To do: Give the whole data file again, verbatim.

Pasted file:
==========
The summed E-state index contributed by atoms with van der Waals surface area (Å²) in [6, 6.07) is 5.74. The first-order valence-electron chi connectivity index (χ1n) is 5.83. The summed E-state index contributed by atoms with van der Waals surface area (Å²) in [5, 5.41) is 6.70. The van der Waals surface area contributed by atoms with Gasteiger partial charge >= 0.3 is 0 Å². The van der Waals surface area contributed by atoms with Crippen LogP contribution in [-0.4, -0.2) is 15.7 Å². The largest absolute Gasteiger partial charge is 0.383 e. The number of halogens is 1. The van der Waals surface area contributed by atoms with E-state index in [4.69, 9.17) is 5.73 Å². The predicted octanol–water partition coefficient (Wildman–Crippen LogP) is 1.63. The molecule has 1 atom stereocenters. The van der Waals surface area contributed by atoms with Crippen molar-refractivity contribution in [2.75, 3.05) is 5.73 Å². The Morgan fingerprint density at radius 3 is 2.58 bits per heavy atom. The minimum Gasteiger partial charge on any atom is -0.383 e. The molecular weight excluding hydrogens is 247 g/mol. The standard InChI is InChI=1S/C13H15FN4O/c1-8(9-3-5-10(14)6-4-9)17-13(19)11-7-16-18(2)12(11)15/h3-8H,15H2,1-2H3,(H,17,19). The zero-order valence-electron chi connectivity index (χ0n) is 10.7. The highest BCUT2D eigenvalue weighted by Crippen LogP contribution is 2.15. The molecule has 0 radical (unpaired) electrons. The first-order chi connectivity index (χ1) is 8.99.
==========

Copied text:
The summed E-state index contributed by atoms with van der Waals surface area (Å²) in [6, 6.07) is 5.74. The first-order valence-electron chi connectivity index (χ1n) is 5.83. The summed E-state index contributed by atoms with van der Waals surface area (Å²) in [5, 5.41) is 6.70. The van der Waals surface area contributed by atoms with Gasteiger partial charge >= 0.3 is 0 Å². The van der Waals surface area contributed by atoms with Crippen LogP contribution in [-0.4, -0.2) is 15.7 Å². The largest absolute Gasteiger partial charge is 0.383 e. The number of halogens is 1. The van der Waals surface area contributed by atoms with E-state index in [4.69, 9.17) is 5.73 Å². The predicted octanol–water partition coefficient (Wildman–Crippen LogP) is 1.63. The molecule has 1 atom stereocenters. The van der Waals surface area contributed by atoms with Crippen molar-refractivity contribution in [2.75, 3.05) is 5.73 Å². The Morgan fingerprint density at radius 3 is 2.58 bits per heavy atom. The minimum Gasteiger partial charge on any atom is -0.383 e. The molecular weight excluding hydrogens is 247 g/mol. The standard InChI is InChI=1S/C13H15FN4O/c1-8(9-3-5-10(14)6-4-9)17-13(19)11-7-16-18(2)12(11)15/h3-8H,15H2,1-2H3,(H,17,19). The zero-order valence-electron chi connectivity index (χ0n) is 10.7. The highest BCUT2D eigenvalue weighted by Crippen LogP contribution is 2.15. The molecule has 0 radical (unpaired) electrons. The first-order chi connectivity index (χ1) is 8.99.